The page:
Journal Article

N'-(3'-monophospho-deoxyguanosin-8-yl)-N-acetylbenzidine formation by peroxidative metabolism.

V M Lakshmi, T V Zenser and B B Davis

in Carcinogenesis

Volume 19, issue 5, pages 911-917
Published in print May 1998 | ISSN: 0143-3334
Published online May 1998 | e-ISSN: 1460-2180 | DOI: http://dx.doi.org/10.1093/carcin/19.5.911
N'-(3'-monophospho-deoxyguanosin-8-yl)-N-acetylbenzidine formation by peroxidative metabolism.

More Like This

Show all results sharing this subject:

  • Clinical Cytogenetics and Molecular Genetics

GO

Show Summary Details

Preview

N'-(3'-Monophospho-deoxyguanosin-8-yl)-N-acetylbenzidine (dGp-ABZ) is thought to play an important role in initiation of benzidine-induced bladder cancer in humans. This report assesses the possible formation of this adduct by peroxidatic activation of N-acetylbenzidine (ABZ). Adduct formation was measured by 32P-post-labeling. Ram seminal vesicle microsomes were used as a source of prostaglandin H synthase (PHS). The peroxidatic activity of PHS was compared with that for horseradish peroxidase. Both peroxidases converted ABZ to dGp-ABZ whether DNA or 2'-deoxyguanosine 3'-monophosphate (dGp) was present. Following 32P-post-labeling, the enzymatic and synthetic adduct were extracted from PEI-cellulose plates and were shown to have the same HPLC elution profiles for the bisphosphate adduct (32P-dpGp-ABZ). Treatment of the enzymatic and synthetic bisphosphate adduct with nuclease P1 yielded a product that eluted at the same time from the HPLC (32P-dpG-ABZ). Additional experiments demonstrated that the PHS-derived 5'-monophosphate (dpG-ABZ) and 3'-monophosphate (dGp-ABZ) adducts were also identical to their corresponding synthetic standard. With comparable amounts of total ABZ metabolism, PHS produced approximately 40-fold more dGp-ABZ than horseradish peroxidase (1943 +/- 339 versus 49 +/- 7.8 fmol/mg dGp). Adduct formation was dependent upon the presence of peroxidase and the specific substrate, i.e. arachidonic acid or H2O2. Adduct formation by PHS was inhibited by indomethacin (0.1 mM), ascorbic acid (1 mM) and glutathione (10 mM), but not by 5,5-dimethyl-1-pyrroline N-oxide (DMPO) (100 mM), a radical scavenger. Horseradish peroxidase adduct formation was also inhibited by ascorbic acid and glutathione. In addition, DMPO elicited greater than a 96% inhibition. Results demonstrate peroxidatic metabolism of ABZ to form dGp-ABZ. The mechanism of dGp-ABZ formation by PHS and horseradish peroxidase may be different.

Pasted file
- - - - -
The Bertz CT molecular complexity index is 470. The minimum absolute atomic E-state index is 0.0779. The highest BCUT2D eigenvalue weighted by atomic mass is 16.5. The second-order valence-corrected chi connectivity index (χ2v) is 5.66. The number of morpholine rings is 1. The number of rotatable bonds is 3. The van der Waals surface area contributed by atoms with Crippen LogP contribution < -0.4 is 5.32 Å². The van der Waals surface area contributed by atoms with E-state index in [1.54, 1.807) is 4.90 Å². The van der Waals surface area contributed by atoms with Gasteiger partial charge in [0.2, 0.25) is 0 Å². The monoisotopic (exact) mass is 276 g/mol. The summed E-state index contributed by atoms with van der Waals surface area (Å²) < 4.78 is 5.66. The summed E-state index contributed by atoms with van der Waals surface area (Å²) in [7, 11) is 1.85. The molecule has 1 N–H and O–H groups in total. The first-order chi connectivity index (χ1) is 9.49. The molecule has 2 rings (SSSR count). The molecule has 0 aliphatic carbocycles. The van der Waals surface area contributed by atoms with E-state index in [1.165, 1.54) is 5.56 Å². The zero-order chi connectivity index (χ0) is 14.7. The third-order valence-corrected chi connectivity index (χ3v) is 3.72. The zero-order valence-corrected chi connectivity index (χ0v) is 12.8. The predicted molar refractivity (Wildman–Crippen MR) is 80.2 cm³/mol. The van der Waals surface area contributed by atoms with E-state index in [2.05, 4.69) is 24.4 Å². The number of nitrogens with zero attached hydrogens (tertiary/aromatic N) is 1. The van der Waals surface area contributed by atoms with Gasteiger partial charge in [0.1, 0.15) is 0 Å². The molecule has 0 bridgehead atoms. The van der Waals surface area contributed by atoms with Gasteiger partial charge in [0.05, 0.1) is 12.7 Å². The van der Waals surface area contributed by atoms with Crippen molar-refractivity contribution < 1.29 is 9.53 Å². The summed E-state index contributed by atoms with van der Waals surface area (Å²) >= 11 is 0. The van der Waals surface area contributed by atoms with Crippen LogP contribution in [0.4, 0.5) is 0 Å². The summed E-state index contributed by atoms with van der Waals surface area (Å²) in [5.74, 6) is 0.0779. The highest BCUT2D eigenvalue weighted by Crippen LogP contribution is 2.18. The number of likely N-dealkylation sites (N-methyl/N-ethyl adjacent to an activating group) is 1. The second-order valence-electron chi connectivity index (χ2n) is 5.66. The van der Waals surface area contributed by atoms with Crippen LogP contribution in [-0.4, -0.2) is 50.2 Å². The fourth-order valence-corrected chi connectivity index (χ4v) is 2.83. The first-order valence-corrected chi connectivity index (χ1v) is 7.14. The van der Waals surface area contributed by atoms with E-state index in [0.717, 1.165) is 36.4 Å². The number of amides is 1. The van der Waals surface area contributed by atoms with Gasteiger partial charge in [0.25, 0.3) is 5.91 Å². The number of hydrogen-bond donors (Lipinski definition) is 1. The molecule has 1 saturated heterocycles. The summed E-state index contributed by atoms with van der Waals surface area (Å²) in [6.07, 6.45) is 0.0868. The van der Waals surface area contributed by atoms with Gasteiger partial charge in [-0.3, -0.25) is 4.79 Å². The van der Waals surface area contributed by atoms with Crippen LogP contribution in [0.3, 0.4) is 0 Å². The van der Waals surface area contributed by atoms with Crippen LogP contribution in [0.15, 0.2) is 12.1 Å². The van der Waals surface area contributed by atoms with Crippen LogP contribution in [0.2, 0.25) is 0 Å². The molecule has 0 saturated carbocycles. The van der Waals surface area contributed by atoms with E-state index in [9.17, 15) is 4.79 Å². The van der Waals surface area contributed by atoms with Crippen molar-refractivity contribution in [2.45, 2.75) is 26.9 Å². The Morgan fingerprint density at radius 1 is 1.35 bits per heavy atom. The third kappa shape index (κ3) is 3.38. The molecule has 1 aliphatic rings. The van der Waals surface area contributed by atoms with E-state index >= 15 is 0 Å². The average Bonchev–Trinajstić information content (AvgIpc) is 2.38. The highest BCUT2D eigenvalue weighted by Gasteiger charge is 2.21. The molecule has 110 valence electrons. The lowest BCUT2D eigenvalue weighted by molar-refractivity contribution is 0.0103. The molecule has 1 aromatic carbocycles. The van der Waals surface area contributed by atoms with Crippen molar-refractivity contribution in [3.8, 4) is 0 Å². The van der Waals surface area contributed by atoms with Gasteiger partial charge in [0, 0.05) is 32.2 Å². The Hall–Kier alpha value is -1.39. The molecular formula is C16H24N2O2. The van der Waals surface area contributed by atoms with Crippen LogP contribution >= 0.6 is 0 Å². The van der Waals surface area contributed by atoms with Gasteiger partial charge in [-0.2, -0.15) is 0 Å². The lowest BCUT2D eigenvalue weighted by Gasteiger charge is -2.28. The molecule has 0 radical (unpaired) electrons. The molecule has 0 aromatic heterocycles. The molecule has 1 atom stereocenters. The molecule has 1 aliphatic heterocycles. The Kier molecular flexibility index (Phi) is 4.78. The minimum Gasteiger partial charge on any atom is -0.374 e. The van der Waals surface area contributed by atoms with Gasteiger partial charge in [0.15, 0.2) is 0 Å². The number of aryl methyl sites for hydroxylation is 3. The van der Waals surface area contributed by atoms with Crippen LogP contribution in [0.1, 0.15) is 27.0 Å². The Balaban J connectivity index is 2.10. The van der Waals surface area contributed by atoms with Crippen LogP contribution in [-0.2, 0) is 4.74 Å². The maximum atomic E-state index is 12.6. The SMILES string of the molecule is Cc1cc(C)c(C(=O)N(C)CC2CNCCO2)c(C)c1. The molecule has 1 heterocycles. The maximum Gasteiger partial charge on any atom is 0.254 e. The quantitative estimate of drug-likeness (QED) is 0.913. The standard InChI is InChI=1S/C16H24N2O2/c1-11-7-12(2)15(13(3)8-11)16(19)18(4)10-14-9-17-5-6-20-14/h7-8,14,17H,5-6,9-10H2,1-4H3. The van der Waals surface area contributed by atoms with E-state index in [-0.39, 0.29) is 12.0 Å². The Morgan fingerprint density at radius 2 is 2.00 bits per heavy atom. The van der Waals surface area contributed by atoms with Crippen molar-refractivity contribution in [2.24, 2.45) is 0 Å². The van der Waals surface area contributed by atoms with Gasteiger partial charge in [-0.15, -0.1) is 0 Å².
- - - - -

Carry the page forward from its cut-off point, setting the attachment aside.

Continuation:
Journal Article.  0 words. 

Subjects: Clinical Cytogenetics and Molecular Genetics

Full text: subscription required

How to subscribe Recommend to my Librarian

Users without a subscription are not able to see the full content. Please, subscribe or login to access all content.